Understaffing: public health nursing services facing closure in Galway
Public health nursing (PHN) services in Galway are facing emergency closure due to HSE refusal to fill two thirds of the posts, the INMO has today (Monday) warned.
Ballinasloe and Portumna PHN services typically have six nurses, but are now facing four vacancies (due to maternity leave, resignation and reassignment) which the employer is refusing to fill.
Local PHNs, their managers and the INMO have notified their employers that the service will be forced to shut on Friday 15th November, unless the vacant posts are filled.
Public Health Nurses provide care in the community, patients’ homes, schools and health centres. They are typically trained both as nurses and midwives. The alternative to public health nursing is often admission to hospital.
In a formal warning to management, staff and local management list the patients which the service will no longer be able to accept, including:
- Oncology/chemotherapy patients
- Acute hospital discharges
- New mothers, including post-natal care
- Child protection/health referrals
Many existing patients, in need of wound care, palliative care, and those with disabilities will be referred back to GPs and hospitals.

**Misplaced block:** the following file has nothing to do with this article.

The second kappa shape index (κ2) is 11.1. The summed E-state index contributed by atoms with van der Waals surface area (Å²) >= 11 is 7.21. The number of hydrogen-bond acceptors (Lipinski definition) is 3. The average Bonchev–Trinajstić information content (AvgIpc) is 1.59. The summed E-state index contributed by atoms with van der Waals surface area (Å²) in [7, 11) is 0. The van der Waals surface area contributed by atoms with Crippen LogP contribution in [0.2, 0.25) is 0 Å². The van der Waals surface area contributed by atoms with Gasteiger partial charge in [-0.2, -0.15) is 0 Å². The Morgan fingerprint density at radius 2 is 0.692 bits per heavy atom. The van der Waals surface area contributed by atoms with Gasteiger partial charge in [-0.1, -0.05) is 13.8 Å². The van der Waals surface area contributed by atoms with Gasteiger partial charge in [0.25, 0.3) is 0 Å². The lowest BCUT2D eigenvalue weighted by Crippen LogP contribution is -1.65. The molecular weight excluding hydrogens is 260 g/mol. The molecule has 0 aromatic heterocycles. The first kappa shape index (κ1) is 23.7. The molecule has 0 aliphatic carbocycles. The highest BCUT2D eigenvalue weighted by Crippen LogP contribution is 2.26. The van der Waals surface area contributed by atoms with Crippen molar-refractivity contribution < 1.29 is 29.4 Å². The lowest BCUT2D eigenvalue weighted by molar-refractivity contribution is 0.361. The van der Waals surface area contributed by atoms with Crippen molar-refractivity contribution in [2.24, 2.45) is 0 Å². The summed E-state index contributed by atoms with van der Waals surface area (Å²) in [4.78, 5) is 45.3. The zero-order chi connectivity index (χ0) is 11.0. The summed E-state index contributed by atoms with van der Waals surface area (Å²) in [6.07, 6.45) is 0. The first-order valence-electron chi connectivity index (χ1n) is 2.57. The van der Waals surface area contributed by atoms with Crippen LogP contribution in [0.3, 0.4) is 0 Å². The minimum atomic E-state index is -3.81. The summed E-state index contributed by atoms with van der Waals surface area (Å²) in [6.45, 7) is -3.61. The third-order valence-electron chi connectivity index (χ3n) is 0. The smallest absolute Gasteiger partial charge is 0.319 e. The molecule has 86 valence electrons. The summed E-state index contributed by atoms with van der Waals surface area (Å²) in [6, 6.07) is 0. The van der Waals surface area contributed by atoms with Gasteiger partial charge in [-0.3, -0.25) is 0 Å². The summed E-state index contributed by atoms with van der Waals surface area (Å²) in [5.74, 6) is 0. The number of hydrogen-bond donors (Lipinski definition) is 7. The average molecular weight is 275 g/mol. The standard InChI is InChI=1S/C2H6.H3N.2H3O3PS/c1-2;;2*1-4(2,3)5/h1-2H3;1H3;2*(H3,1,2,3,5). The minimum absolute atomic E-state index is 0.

INMO Industrial Relations Officer in Galway, Anne Burke, said:
“No health service can function with only a third of the usual staff. Local management and frontline staff have tried their best to keep the show on the road, but it’s clearly reached a tipping point.
“Services are closing unnecessarily because of bureaucratic blindness. Senior managers in the HSE and the regional community health organisation need to replace these staff urgently to ensure patients do not suffer.
“Our hospitals are not in a position to take on these extra patients. This morning, there are already 30 patients lining corridors without beds in University Hospital Galway. Patients will not simply go away: they will be driven into already stretched hospitals and GP services.”
INMO General Secretary, Phil Ní Sheaghdha, said:
“This is an extreme symptom of what is happening across the country. The HSE’s refusal to fill vital, frontline posts is weakening services. Cuts have consequences and exceptionally vulnerable patients are being forced to pay the price in Galway.
“It’s yet another example of the damaging role the HSE’s recruitment freeze is having.”